Op-Ed: Trump and the GOP put a bull’s-eye on the backs of Asian Americans

A protester holds a sign reading "#I am not a virus."
Demonstrators at a rally against anti-Asian violence at Los Angeles State Historic Park on Feb. 20.
(Genaro Molina / Los Angeles Times)

A new report released by Stop AAPI Hate revealed that since March 19, 2020, there have been 3,795 hate incidents targeting Asian Americans. That figure barely scratches the surface as most hate crimes go unreported. The rash of violence is becoming a daily event.

The most recent occurred on Tuesday in the Atlanta area where a white man is suspected of shooting and killing six Asian women.

A few days ago, Nancy Toh, an 83-year-old grandmother, was assaulted by a man who spit in her face and then punched her in the nose in Westchester, N.Y.


Last week, a woman was charged with a crime for spitting at an Asian American man and yelling an ethnic slur at him as he dined outdoors in Silicon Valley.

On Monday, a white woman in New York City verbally assaulted an Asian American couple, yelling from a cab, “Go back to [expletive] communist China you [expletive].”

I remember being made fun of when I was a kid in elementary school for looking different. For the shape and slant of my eyes. I remember the taunts, the “ching” and “chong” refrains. It affected me so that for so many years after, I effectively rejected my South Korean heritage. It was something I felt ashamed about. Something I hid from. Something I wanted nothing to do with. Something that confused me.

What I didn’t know then — which I do now — was that those taunts to make me feel inferior because of my physical appearance were acts of hate and they were learned behaviors the kids picked up from their parents. What kind of person teaches another that it’s OK to attack someone in this way?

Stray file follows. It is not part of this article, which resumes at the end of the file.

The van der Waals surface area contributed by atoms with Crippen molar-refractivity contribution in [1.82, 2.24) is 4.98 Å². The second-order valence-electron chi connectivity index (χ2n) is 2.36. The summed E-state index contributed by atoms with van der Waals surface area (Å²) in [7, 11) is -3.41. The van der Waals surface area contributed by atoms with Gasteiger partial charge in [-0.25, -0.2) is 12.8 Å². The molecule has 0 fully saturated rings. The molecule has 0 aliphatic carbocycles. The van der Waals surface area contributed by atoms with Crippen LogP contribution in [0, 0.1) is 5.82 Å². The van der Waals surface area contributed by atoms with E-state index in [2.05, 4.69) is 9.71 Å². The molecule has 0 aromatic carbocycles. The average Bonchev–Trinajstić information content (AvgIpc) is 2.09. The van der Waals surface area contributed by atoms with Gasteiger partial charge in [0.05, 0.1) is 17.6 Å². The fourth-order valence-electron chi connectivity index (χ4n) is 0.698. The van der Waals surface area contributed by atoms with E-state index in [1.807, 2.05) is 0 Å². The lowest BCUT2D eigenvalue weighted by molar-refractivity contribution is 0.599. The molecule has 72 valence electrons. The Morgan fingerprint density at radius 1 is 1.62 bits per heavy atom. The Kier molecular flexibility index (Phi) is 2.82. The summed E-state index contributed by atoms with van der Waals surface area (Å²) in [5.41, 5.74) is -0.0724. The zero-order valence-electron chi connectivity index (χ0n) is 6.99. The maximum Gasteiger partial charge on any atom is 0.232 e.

I never imagined back then that such hate would be so openly triggered by the leader of a political party, but that’s where we are today.

In 1854, the California Supreme Court ruled that testimony from Chinese Americans was inadmissible because they “were a race of people whom nature has marked as inferior, and who are incapable of progress or intellectual development beyond a certain point.”


That kind of thinking seems to be alive and well today, egged on by the Republican Party. Last September, 164 Republicans in the House of Representatives voted against a resolution written by Rep. Grace Meng (D-N.Y.) to condemn racism against Asian Americans. It was a sobering reminder of how mainstream bigotry against the Asian American and Pacific Islander community has become in the Republican Party. Meng reintroduced the resolution in late February.

Just last week, former President Trump issued a statement in which he once again used the phrase “China virus,” which has inflamed hatred toward Asian Americans since the pandemic began. In their effort to find a scapegoat for the coronavirus, Republicans effectively put a bull’s-eye on the backs of our community. The result is this torrent of violence.

If you look like me, you’ve almost certainly been told to “go back to China” by a white person at some point in your life. I think I’ve been told that so many times throughout my life that on some level I’ve become numb to it. But the more I think about that, the angrier I get. What does it say about this country that in the year 2021 a person can become so conditioned to outward displays of racism that he stops reacting to it?

Not anymore.

No more suffering in silence. No more waiting our turn. We’re speaking out. We’re mobilizing. No matter who you are, where you’re from, we need you to be part of the #StopAsianHate movement. As the Rev. Al Sharpton put it the other day, “You can’t stop hate against anyone unless you fight hate against everyone.”


Kurt Bardella, a Korean American, is a contributing writer to Opinion. He was spokesperson and senior advisor for the House Oversight and Government Reform Committee from 2009 to 2013.